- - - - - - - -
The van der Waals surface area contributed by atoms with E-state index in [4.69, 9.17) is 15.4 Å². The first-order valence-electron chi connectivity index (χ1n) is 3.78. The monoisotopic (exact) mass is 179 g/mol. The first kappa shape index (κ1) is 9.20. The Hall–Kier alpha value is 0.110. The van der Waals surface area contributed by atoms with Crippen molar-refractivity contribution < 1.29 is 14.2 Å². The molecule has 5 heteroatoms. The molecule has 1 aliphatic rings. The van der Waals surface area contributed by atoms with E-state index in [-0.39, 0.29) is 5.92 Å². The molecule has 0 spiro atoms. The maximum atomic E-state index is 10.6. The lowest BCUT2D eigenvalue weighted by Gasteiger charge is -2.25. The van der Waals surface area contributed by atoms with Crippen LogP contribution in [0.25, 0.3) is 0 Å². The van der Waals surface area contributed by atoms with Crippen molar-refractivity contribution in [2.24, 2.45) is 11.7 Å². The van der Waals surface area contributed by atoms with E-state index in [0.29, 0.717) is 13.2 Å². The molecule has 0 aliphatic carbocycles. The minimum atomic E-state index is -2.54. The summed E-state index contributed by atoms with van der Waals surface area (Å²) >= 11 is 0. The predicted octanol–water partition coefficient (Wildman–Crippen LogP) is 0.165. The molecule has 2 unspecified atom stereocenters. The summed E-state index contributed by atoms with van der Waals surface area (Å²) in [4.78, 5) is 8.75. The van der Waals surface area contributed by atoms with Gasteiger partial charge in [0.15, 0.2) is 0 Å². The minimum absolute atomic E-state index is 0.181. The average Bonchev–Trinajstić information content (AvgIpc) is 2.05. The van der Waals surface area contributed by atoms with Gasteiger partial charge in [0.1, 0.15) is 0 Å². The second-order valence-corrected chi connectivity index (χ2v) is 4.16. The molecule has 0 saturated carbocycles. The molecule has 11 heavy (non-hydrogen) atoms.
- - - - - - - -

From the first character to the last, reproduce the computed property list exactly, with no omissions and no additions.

The van der Waals surface area contributed by atoms with E-state index in [4.69, 9.17) is 15.4 Å². The first-order valence-electron chi connectivity index (χ1n) is 3.78. The monoisotopic (exact) mass is 179 g/mol. The first kappa shape index (κ1) is 9.20. The Hall–Kier alpha value is 0.110. The van der Waals surface area contributed by atoms with Crippen molar-refractivity contribution < 1.29 is 14.2 Å². The molecule has 5 heteroatoms. The molecule has 1 aliphatic rings. The van der Waals surface area contributed by atoms with E-state index in [-0.39, 0.29) is 5.92 Å². The molecule has 0 spiro atoms. The maximum atomic E-state index is 10.6. The lowest BCUT2D eigenvalue weighted by Gasteiger charge is -2.25. The van der Waals surface area contributed by atoms with Crippen LogP contribution in [0.25, 0.3) is 0 Å². The van der Waals surface area contributed by atoms with Crippen molar-refractivity contribution in [2.24, 2.45) is 11.7 Å². The van der Waals surface area contributed by atoms with E-state index in [0.29, 0.717) is 13.2 Å². The molecule has 0 aliphatic carbocycles. The minimum atomic E-state index is -2.54. The summed E-state index contributed by atoms with van der Waals surface area (Å²) >= 11 is 0. The predicted octanol–water partition coefficient (Wildman–Crippen LogP) is 0.165. The molecule has 2 unspecified atom stereocenters. The summed E-state index contributed by atoms with van der Waals surface area (Å²) in [4.78, 5) is 8.75. The van der Waals surface area contributed by atoms with Gasteiger partial charge in [0.15, 0.2) is 0 Å². The minimum absolute atomic E-state index is 0.181. The average Bonchev–Trinajstić information content (AvgIpc) is 2.05. The van der Waals surface area contributed by atoms with Gasteiger partial charge in [0.1, 0.15) is 0 Å². The second-order valence-corrected chi connectivity index (χ2v) is 4.16. The molecule has 0 saturated carbocycles. The molecule has 11 heavy (non-hydrogen) atoms.